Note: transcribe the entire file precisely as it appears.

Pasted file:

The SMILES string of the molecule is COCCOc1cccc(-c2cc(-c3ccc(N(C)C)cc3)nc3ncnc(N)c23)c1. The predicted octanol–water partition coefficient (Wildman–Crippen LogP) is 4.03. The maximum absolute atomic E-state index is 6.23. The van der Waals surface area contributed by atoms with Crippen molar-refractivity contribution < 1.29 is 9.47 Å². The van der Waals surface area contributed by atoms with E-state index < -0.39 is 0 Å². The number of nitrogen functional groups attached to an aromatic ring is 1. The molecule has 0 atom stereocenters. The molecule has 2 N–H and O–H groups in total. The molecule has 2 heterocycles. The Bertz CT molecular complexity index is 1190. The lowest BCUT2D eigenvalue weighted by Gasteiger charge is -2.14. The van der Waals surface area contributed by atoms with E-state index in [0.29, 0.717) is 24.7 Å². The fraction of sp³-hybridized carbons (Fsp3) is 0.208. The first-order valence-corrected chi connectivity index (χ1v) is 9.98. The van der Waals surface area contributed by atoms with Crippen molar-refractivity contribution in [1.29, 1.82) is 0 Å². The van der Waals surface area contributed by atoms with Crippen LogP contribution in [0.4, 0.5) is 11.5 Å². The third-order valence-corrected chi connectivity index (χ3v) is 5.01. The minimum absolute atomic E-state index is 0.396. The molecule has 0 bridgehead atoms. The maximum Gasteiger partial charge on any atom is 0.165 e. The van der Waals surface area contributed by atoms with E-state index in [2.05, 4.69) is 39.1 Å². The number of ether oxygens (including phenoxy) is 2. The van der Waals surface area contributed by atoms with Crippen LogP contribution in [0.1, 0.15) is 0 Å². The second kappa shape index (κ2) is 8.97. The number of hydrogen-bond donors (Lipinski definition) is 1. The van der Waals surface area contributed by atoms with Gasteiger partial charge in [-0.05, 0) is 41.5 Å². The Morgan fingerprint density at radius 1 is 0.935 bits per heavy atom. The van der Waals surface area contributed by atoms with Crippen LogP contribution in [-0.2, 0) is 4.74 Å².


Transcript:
The SMILES string of the molecule is COCCOc1cccc(-c2cc(-c3ccc(N(C)C)cc3)nc3ncnc(N)c23)c1. The predicted octanol–water partition coefficient (Wildman–Crippen LogP) is 4.03. The maximum absolute atomic E-state index is 6.23. The van der Waals surface area contributed by atoms with Crippen molar-refractivity contribution < 1.29 is 9.47 Å². The van der Waals surface area contributed by atoms with E-state index < -0.39 is 0 Å². The number of nitrogen functional groups attached to an aromatic ring is 1. The molecule has 0 atom stereocenters. The molecule has 2 N–H and O–H groups in total. The molecule has 2 heterocycles. The Bertz CT molecular complexity index is 1190. The lowest BCUT2D eigenvalue weighted by Gasteiger charge is -2.14. The van der Waals surface area contributed by atoms with E-state index in [0.29, 0.717) is 24.7 Å². The fraction of sp³-hybridized carbons (Fsp3) is 0.208. The first-order valence-corrected chi connectivity index (χ1v) is 9.98. The van der Waals surface area contributed by atoms with Crippen molar-refractivity contribution in [1.29, 1.82) is 0 Å². The van der Waals surface area contributed by atoms with Crippen LogP contribution in [0.4, 0.5) is 11.5 Å². The third-order valence-corrected chi connectivity index (χ3v) is 5.01. The minimum absolute atomic E-state index is 0.396. The molecule has 0 bridgehead atoms. The maximum Gasteiger partial charge on any atom is 0.165 e. The van der Waals surface area contributed by atoms with E-state index in [2.05, 4.69) is 39.1 Å². The number of ether oxygens (including phenoxy) is 2. The van der Waals surface area contributed by atoms with Crippen LogP contribution in [0.1, 0.15) is 0 Å². The second kappa shape index (κ2) is 8.97. The number of hydrogen-bond donors (Lipinski definition) is 1. The van der Waals surface area contributed by atoms with Gasteiger partial charge in [-0.05, 0) is 41.5 Å². The Morgan fingerprint density at radius 1 is 0.935 bits per heavy atom. The van der Waals surface area contributed by atoms with Crippen LogP contribution in [-0.2, 0) is 4.74 Å².